NORMAN—The University of Oklahoma Advanced Radar Research Center is developing an all-digital polarimetric phased array mobile radar testbed with a $5.4 million grant from the U.S. Department of Defense, Office of Naval Research, to address significant near-term obstacles and fulfill many operational missions. The ARRC team is providing a mobile radar testbed that can demonstrate multiple radar modes that increase public safety outcomes, such as weather monitoring and air traffic surveillance and control.
“The University of Oklahoma is the only university developing a system like this one,” said Mark Yeary, OU ARRC team leader and professor of electrical and computer engineering, OU Gallogly College of Engineering. “The ARRC has been successful in attracting the attention of the U.S. Navy and other agencies by building a team of experts that includes both meteorologists and engineers.”
Yeary and ARRC team members Robert Palmer, Caleb Fulton, Hjalti Sigmarsson, Jorge Salazar Cerrano and Nathan Goodman are working with Redmond Kelley, Matt McCord and John Meier, ARRC engineers on the project. The team is responsible for all aspects of the project, including electrical and mechanical design, mechanical assembly, thermal designs, data and processing control, a chiller system, truck with factory integrated generator, array positioner, enclosure and truck modifications.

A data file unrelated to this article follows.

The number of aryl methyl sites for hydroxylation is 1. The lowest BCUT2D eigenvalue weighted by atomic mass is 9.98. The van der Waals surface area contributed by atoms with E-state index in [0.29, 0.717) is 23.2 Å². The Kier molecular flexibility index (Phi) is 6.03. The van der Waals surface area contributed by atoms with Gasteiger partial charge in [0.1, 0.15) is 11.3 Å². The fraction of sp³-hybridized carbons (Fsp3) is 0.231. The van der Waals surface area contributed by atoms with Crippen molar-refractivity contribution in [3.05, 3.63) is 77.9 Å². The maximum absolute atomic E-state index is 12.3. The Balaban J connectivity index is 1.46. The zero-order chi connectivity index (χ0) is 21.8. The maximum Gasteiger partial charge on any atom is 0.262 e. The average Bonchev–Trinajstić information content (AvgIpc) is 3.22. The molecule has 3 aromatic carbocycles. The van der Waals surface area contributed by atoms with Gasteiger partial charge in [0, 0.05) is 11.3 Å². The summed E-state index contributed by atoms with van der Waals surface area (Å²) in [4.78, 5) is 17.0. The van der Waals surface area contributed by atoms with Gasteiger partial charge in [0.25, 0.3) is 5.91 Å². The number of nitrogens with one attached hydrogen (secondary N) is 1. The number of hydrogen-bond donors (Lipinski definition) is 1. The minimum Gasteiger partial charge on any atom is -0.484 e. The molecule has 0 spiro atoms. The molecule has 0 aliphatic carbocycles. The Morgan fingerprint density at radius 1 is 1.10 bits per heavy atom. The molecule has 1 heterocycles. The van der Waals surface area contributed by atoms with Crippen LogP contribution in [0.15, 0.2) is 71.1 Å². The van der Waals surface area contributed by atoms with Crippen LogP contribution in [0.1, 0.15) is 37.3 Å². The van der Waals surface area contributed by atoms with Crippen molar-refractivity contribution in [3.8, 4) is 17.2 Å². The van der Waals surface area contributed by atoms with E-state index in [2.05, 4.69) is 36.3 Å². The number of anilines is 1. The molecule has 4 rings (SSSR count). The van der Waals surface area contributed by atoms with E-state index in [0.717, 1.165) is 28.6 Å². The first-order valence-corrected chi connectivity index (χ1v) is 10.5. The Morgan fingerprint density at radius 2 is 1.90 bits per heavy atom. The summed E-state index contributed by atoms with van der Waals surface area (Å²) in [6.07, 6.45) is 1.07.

“The all-digital radar can do what most radars cannot do, which is why the U.S. Navy is extremely interested in the capabilities of this mobile radar testbed. We are fully engaged in the research and development the U.S. Navy is doing and are addressing their needs with this project,” said Caleb Fulton, professor of electrical and computer engineering, Gallogly College of Engineering.
The funding from the U.S. Navy was made possible by foundational work on the so-called Horus all-digital polarimetric phased array radar done in collaboration with NOAA’s National Severe Storms Laboratory for the weather applications. The new system will build upon this work with NOAA and is defined by its flexibility and the software is easily reconfigured to address the challenges the U.S. Navy will face in the future.
This is the second grant the ARRC team has received from the ONR this year for developing new technologies that will advance the U.S. Navy’s mission. For more information, contact Yeary at firstname.lastname@example.org or visit the ARRC website at https://arrc.ou.edu.